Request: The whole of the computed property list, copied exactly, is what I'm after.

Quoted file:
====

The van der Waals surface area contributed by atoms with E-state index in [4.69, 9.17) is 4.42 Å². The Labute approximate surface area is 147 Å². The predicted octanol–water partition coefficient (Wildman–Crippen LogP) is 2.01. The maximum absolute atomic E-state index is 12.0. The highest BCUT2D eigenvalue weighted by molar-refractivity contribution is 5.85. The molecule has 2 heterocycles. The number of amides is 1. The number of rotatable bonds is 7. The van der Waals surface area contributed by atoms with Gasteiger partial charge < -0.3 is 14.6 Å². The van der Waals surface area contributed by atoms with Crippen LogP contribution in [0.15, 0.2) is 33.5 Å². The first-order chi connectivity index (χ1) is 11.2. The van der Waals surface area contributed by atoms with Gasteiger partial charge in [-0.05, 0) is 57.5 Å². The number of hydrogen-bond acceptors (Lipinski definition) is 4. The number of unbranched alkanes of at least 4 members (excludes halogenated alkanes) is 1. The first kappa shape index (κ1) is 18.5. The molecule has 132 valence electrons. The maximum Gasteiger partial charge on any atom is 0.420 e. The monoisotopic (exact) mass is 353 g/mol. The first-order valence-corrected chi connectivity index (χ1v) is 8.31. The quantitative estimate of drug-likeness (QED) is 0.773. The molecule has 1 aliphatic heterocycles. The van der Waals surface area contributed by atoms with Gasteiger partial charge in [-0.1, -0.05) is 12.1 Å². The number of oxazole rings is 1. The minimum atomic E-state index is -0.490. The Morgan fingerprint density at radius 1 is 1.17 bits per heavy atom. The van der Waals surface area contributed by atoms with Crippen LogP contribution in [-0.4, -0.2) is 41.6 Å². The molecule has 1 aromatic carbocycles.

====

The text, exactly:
The van der Waals surface area contributed by atoms with E-state index in [4.69, 9.17) is 4.42 Å². The Labute approximate surface area is 147 Å². The predicted octanol–water partition coefficient (Wildman–Crippen LogP) is 2.01. The maximum absolute atomic E-state index is 12.0. The highest BCUT2D eigenvalue weighted by molar-refractivity contribution is 5.85. The molecule has 2 heterocycles. The number of amides is 1. The number of rotatable bonds is 7. The van der Waals surface area contributed by atoms with Gasteiger partial charge < -0.3 is 14.6 Å². The van der Waals surface area contributed by atoms with Crippen LogP contribution in [0.15, 0.2) is 33.5 Å². The first-order chi connectivity index (χ1) is 11.2. The van der Waals surface area contributed by atoms with Gasteiger partial charge in [-0.05, 0) is 57.5 Å². The number of hydrogen-bond acceptors (Lipinski definition) is 4. The number of unbranched alkanes of at least 4 members (excludes halogenated alkanes) is 1. The first kappa shape index (κ1) is 18.5. The molecule has 132 valence electrons. The maximum Gasteiger partial charge on any atom is 0.420 e. The monoisotopic (exact) mass is 353 g/mol. The first-order valence-corrected chi connectivity index (χ1v) is 8.31. The quantitative estimate of drug-likeness (QED) is 0.773. The molecule has 1 aliphatic heterocycles. The van der Waals surface area contributed by atoms with Gasteiger partial charge in [-0.1, -0.05) is 12.1 Å². The number of oxazole rings is 1. The minimum atomic E-state index is -0.490. The Morgan fingerprint density at radius 1 is 1.17 bits per heavy atom. The van der Waals surface area contributed by atoms with Crippen LogP contribution in [-0.4, -0.2) is 41.6 Å². The molecule has 1 aromatic carbocycles.